I read the wonderful Ontology is Overrated: Categories, Links, and Tags by Clay Shirky (highly recommended! Read it all!). Near the end, he speaks about “Tag Distributions on del.icio.us” and shows a graph that resembles a powerlaw (even if this is about only 2 hours of activity of 64 del.icio.users). After 2 weeks of powerlaws, I see powerlaws everywhere and I thought “let’s try to test the hypothesis on a bigger dataset from del.icio.us”. Well, few googling-minutes told me that many people had already had this idea and already performed tests on del.icio.us.
And of course many of them can be found looking at http://del.icio.us/tag/powerlaw (the del.icio.us page that shows all the URLs tagged under “powerlaw”) [this is kind of uber-cool-self-referentialism].
Among the many, I just cite http://www.cozy.org/d/
(from which the image shown here is taken), where 84 popular URLs are studied and shown to exhibit a powerlaw structure (in the tags used for them). I suspect the value of del.icio.us can be found in the long tail of tagging as well.
Each dot on the log-log charts represent a tag. The most used tag appears to the left while the least appears to the right. All charts have the same x and y range, .5 to 1350; so the slope of these lines is about -1.
Some weeks ago, Tantek was introducing a new microformat hReview.
We are pleased to announce the first public draft (v0.1) of hReview, jointly co-authored by representatives from America Online, CommerceNet Labs, Microsoft, Six Apart, Technorati, and Yahoo!. hReview is an open microformat standard for publishing and indexing distributed reviews on the Web. This standard enables users to contribute, identify, and aggregate review content on their own web sites and blogs as well as on community sites.
I didn’t have time yet to dig into it but it is good that they analyzed previous attempts (I was trying to use RVW by Alf Eaton and to keep my list on Allconsuming but I didn’t put too much effort into this) and that they ask for Feedback; almost all the links are to Wikipages so you can edit them directly there.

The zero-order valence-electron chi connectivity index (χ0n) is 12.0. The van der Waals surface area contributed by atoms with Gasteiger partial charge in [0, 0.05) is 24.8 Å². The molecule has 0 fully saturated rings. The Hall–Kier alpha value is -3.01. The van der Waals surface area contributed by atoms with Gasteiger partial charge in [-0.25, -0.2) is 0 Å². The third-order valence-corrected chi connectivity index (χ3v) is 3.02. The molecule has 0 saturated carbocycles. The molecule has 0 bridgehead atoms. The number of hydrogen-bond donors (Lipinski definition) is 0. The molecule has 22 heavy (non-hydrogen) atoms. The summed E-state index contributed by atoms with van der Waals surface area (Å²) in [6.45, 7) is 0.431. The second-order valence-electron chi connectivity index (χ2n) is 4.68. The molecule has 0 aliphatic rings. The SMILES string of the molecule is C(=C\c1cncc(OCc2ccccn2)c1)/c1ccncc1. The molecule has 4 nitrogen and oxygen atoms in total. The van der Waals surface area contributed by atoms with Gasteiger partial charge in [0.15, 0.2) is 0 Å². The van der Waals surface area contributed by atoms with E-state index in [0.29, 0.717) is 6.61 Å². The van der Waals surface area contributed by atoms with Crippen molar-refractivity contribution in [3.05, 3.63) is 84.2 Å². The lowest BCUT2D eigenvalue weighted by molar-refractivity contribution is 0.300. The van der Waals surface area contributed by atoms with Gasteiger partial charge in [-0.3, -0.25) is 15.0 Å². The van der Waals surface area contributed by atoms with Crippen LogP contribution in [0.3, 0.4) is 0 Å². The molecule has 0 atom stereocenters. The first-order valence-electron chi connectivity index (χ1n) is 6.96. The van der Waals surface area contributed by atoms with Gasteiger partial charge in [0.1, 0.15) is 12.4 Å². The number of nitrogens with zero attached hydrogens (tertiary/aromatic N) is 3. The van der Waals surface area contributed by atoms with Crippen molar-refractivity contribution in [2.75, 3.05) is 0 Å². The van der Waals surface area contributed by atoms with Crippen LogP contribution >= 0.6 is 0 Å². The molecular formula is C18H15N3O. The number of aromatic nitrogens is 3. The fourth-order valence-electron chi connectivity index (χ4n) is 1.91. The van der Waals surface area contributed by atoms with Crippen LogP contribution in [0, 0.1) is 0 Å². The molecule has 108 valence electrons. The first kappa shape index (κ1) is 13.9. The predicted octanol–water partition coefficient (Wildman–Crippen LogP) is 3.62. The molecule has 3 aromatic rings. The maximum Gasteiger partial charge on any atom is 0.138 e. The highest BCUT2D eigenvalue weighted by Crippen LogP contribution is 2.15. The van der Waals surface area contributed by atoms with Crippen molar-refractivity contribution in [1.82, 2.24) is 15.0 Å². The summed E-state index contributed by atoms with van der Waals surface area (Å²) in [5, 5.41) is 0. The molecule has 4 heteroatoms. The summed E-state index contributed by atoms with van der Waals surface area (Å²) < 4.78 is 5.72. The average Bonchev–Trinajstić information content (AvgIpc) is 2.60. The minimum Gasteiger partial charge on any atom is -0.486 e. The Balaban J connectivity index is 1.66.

In general I really appreciate the work of Technorati (I also wrote a paper backing their proposal of VoteLinks, submitted to Web Intelligence 2005: “Page-reRank: using trusted links to re-rank authority” (pdf)).
Some other link I’ll try to digest later on: jluster on hreview, hreview on technorati, hreview on del.icio.us, organizedshopping on hreview, adriancuthbert suggested to use this_is_an_hreview as common tag (tagspace?).
It would be great to have this format widely adopted so that the amount of decentralized published reviews will become soon huge and I will have a large amount a data for what I’m working on in my PhD: Trust-aware decentralized Recommender Systems. If interested, check my (a bit outdated) PhD proposal at my papers page.
I tend to be enthusiastic about folksonomy and forget considering in what they are good and in what they are not, basically I forget to keep asking myself questions instead of blatantly state “Here we need a folksonomy! Yeahhey!!!”. Anyway, as a sort of balance, you might want to read a post by Gene Smith and one by danah that are more critics than I am (unfortunately).
I forgot about another paper I wrote: Learning Contextualised Weblog Topics (pdf) will be presented at WWW 2005 2nd Annual Workshop on the Weblogging Ecosystem: Aggregation, Analysis and Dynamics in Chiba, Japan, May 10th 2005. My boss was going to WWW2005 for presenting another paper and so we decided to submit our ongoing work to this workshop to get some feedback. We are still working with the system but we should be ready for prime time soon enough … stay tuned!
[I would have loved to meet Ethan Zuckerman that is the invited speaker at this workshop and whose work on media attention is just delicious. (I even proposed to help him in coding something for monitoring the Italian media world but it’s too bad I’m so lazy)]
If you like, check the paper Learning Contextualised Weblog Topics (pdf)
Abstract: In this paper, we examine how a topic-centric view of the Blogosphere can be created. We characterise the problems in aligning similar concepts created by a set of distributed, autonomous users and describe current iniatives to solve the problem. We introduce the Tagsocratic project, a novel initiave to solve the concept alignment problem using techniques derived from research in language acquisition among distributed, autonomous agents.
The interface of Rojo is totally unusable (at least to me), i don’t understand the interface metaphors. What attracted me was the ability to tag your friends. So a curiosity: how would you tag me?
Our vision is that the next generation of feed reading requires new forms of organization so we built in the ability to tag your world, your content, your feeds, and even your friends.
We were used to organize our bookmarks in folders, then del.icio.us came and we now appreciate folksonomies (flat taxonomies, just a set of free keywords you can attach to URLs). We are used to operating systems that allow us to categorize files (knowledge) on folders, would it make sense to have an operating system that allows us to categorize files only based on taxonomy (just add keywords to any file, all the files are in a flat pool)? I don’t know.